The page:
Study: Students get more concussions in P.E. than sports | KOB 4

Study: Students get more concussions in P.E. than sports

Patrick Hayes
September 05, 2019 10:20 PM

ALBUQUERQUE, N.M.- A study from the University of New Mexico says junior high and high school students in the state get more concussions in physical education than in sports.

“Our unexpected finding was that the concussion risk for students during physical education was 60% higher than for students during sports,” according to the study.

Dr. Jareau Cordell is one of the people in charge of UNM’s pediatric concussion clinic and said its patients get seen by a pediatrician, child psychologist and physical therapist.

According to Cordell, students who play sports have a higher chance of getting diagnosed with a concussion when the injury occurs.

"In the competitive sport you have coaches, specialized athletic trainers, everyone is geared towards recognizing these symptoms of a concussion,” said Cordell. “And these athletes are actually well-conditioned."

Additionally, students who get a concussion are more likely to drink and drive, get in a fight, drive without a seatbelt and attempt to commit suicide, according to the New Mexico Department of Health (NMDOH).

"I think the big thing that we're good at is recognizing when someone gets hit in the head and knocked out then they wake up and have this horrible headache,” said Cordell. “I think the symptoms that are more difficult to recognize are the emotional symptoms.”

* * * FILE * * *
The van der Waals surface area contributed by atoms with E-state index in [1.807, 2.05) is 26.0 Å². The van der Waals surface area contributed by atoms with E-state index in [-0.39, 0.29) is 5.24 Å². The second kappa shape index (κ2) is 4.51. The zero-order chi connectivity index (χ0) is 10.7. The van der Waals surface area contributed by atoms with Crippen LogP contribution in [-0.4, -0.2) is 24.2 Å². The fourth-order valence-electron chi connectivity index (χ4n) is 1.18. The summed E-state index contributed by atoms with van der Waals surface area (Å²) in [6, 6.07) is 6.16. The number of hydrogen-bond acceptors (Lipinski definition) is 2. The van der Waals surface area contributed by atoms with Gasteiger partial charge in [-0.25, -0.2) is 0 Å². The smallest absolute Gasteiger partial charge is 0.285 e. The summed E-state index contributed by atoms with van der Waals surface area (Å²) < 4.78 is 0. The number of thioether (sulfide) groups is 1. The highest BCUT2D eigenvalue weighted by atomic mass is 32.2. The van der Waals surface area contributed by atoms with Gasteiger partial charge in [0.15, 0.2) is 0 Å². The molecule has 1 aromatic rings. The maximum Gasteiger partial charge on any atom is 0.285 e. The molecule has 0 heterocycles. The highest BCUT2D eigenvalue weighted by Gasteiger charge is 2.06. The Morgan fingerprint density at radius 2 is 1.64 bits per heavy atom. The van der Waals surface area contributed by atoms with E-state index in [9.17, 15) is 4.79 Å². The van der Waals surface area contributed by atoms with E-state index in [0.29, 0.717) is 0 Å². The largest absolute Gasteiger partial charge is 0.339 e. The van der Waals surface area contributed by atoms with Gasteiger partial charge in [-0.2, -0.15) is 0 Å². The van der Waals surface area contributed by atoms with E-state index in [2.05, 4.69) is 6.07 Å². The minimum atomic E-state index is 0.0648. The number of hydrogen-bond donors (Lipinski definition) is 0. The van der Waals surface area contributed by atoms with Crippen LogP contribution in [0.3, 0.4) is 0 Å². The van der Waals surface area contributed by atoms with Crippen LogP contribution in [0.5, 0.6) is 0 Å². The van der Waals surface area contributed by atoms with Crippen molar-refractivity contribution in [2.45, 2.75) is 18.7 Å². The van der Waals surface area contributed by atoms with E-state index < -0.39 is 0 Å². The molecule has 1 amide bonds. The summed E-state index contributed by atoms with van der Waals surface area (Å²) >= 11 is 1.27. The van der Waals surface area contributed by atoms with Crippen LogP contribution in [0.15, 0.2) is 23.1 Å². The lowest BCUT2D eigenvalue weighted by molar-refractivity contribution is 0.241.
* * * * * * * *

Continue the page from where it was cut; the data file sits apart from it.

In 2017, more than 20% of high school students had a sports or activity related concussion in the past 12 months.

And concussions were more common among high school boys than girls (23.3 percent vs. 16.9 percent).

That’s why officials with UNM’s pediatric concussion clinic said it’s important to treat the student’s mind and body.

“The idea there is that one appointment will take care of essentially coming up with a plan that the student-athlete or student can take to the school or their coach and are able to really develop a plan to get better,” said Cordell.

“Unfortunately, the worst case scenario is that kids begin to really fall apart,” said Dr. Mark Pedrotty, a pediatric psychologist at UNM. “Their academic performance begins to worsen. Their mood can worsen.”

Pedrotty told KOB 4 that parents, teachers and coaches should be on the lookout for physical and emotional symptoms.

"Because if you haven't cleared something is wrong and you're moving into post-concussion syndrome,” said Pedrotty.

According to NMDOH, more than 17 percent of high school students who got a concussion tried to commit suicide. That’s a dramatic increase compared to the 7.9 percent that did not get a concussion.

Doctors at the pediatric concussion clinic recommend getting checked out as soon as symptoms appear.

The state does have so-called “return to play” laws that are designed to protect the youth athletes in both scholastic and non-scholastic activities.

For more information on dealing with concussions, call UNM’s concussion clinic or visit


Patrick Hayes

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